Notes & Links from Tutorials:
Notes & Links from Tutorials:
So this weekend I’ve been brainstorming some new ideas for an fmp, having felt pretty low after the tutorials this week. I’m so happy I finally feel excited about something again! I just decided to quit all the overthinking and just think of “something that would be really cool” to do in the space I have. Instead on focusing on ticking exactly all the boxes of the perfect concept I realised I need as much time as possible in the actual making of the installation. I’m planning to present two new ideas tomorrow, the beginnings of which I’ve started to research.
The first idea is still a play on the idea of dislocation through looking at living spaces all over the world. I’ve come across some statistics indicating how much space each individual has on average and the results are quite interesting. Spatially illustrating this data would allow me to tackle something that is globally relevant, as well as my interest for space & identity. I imagine inviting a viewer to stand at the centre of a space surrounded by a circle of light, which could either be a circular projection from the ceiling or a ring of fluorescent tubes. When a country is selected (somehow), the ring expands and contracts to indicate the average living space of the country in question. This could potentially use sound as well?
A different iteration of the same idea would be focusing more on personal space across different countries, which could be interesting if I use binaural sound to test the comfort zones of my audience. The space would be resolved similarly, but with headphones hanging from the ceiling at the centre of the space. The first example is more focused on light I would say, the second gives more attention to sound.
A completely separate idea I’ve had is still playing with changing dimensions but this time with auxetic structures, which I’ve been fascinated by since I was a child. Basically they are materials whose structure enables them to increase in length and in width when stretched, instead of increasing in length and shrinking in width.
I’ve been thinking about creating a large structure using this method, something you can walk into, like a dome. It could be really interesting if I managed to get the dome moving, shrinking and expanding around you. It would be really interesting if I managed to sync the movement to the viewers heart beat or breathing.
I’m not sure how this could be done but someone recommended that coding with MAX would be a good place to start.
Examining the movement of the sphere, even in the simple plastic toy pictured below, I notice that the midpoint of the dome always remains at the same point. Effectively, one would only require a driving motor moving one of the sides in and away from the central point, and the rest of the structure would follow. Definitely ambitious but doable? This idea wouldn’t need darkness or soundproofing, just incredible precision in the making and some knowledge of coding.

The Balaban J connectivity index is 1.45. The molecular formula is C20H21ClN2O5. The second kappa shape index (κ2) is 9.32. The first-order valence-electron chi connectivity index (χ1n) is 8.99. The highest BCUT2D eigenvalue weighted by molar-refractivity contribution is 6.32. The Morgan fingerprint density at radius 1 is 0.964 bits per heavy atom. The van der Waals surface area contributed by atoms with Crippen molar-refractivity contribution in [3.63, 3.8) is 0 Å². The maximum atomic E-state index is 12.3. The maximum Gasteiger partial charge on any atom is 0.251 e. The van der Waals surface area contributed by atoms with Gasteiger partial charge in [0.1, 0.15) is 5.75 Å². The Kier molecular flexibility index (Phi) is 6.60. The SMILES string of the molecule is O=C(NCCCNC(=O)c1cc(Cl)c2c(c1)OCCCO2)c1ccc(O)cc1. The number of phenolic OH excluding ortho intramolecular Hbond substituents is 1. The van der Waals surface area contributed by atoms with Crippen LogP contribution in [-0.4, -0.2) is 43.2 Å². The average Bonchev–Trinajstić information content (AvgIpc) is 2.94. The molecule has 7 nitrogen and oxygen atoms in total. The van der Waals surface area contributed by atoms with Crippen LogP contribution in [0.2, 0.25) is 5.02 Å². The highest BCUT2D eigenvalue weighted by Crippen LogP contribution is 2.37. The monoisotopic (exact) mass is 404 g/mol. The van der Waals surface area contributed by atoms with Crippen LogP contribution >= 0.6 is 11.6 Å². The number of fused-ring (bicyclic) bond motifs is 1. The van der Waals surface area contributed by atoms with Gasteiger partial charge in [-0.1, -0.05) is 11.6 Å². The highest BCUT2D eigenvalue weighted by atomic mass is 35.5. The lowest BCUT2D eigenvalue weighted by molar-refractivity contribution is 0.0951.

I’ve found some other people who are working with similar concepts:
Yesterday I went to see The Flipside, a multi-sensory exhibition that one of my favourite studios, T-E-M, worked on. Held at The Old Selfridges Hotel near Bond Street, I had no idea what to really expect from it. For some reason, I booked a tour organised by Google Pixel, which turned out to be an individual tour of the space with a guide who basically tried to get you to fall in love with the Pixel Phone rather than tell you much about the exhibition. I got to use the phone to take the pictures below, but otherwise, I would have much rather taken my time on my own to explore the space. It’s hard to concentrate on understanding things when you’re being watched by someone. So, unless you’re a phone nerd, don’t do the tour. It kind of ruined the exploration of the installations for me. There was enough information for the to do it on my own, the tour didn’t provide much else, it was just clearly an advertising plot, which I understand but also wasn’t in the mood for at all. I wanted to know more about the work and the artists, but I could only find out the resolution of the panorama camera feature… I admit it was my fault for booking, but I like to go to exhibitions to get away from phones, not look at them more, I do that plenty already.
That being said, the space was beautiful. The whole thing was structured around these different circular pods that had been given to different studios/artists to work with, each exploring in their own way the idea of luxury. A few of them, like the one of the water company Byredo, was also clearly meant to be just advertising the brand, only having a thin concept stuck to it as an afterthought. Rather than that luxury interpretations themselves, I was more interested and impressed with how the space came together as a whole, with beautiful lighting and materials. The whole thing was stylish and atmospheric, just how I like it. It fit beautifully in the concrete space that housed it.
I will definitely be keeping this in mind when thinking about my spatial approach to my final major project. In fact, my initial ideas were very close to the installation I saw here by Gareth Pugh, who made a short one-shot film of a beach he remembered as a child and playing it on two opposite screens that envelop the viewer. I particularly like the fact that he used sand on the floor, to make it that extra bit more believable & immersive.
Tuesday I had the wonderful opportunity to celebrate an important day at the Barbican by watching the much anticipated Complicitè piece The Encounter, lead by Complicitè founder Simon McBurney. I only learnt about Complicitè last year after I’d coincidentally been to the Barbican, this time to see Robert Lepage’s 887, a performance that has definitely left its mark on me. After not being incredibly blown away by the Stockhausen show at the Barbican (it was good, just not as good!), I didn’t think my expectations would be exceeded this much.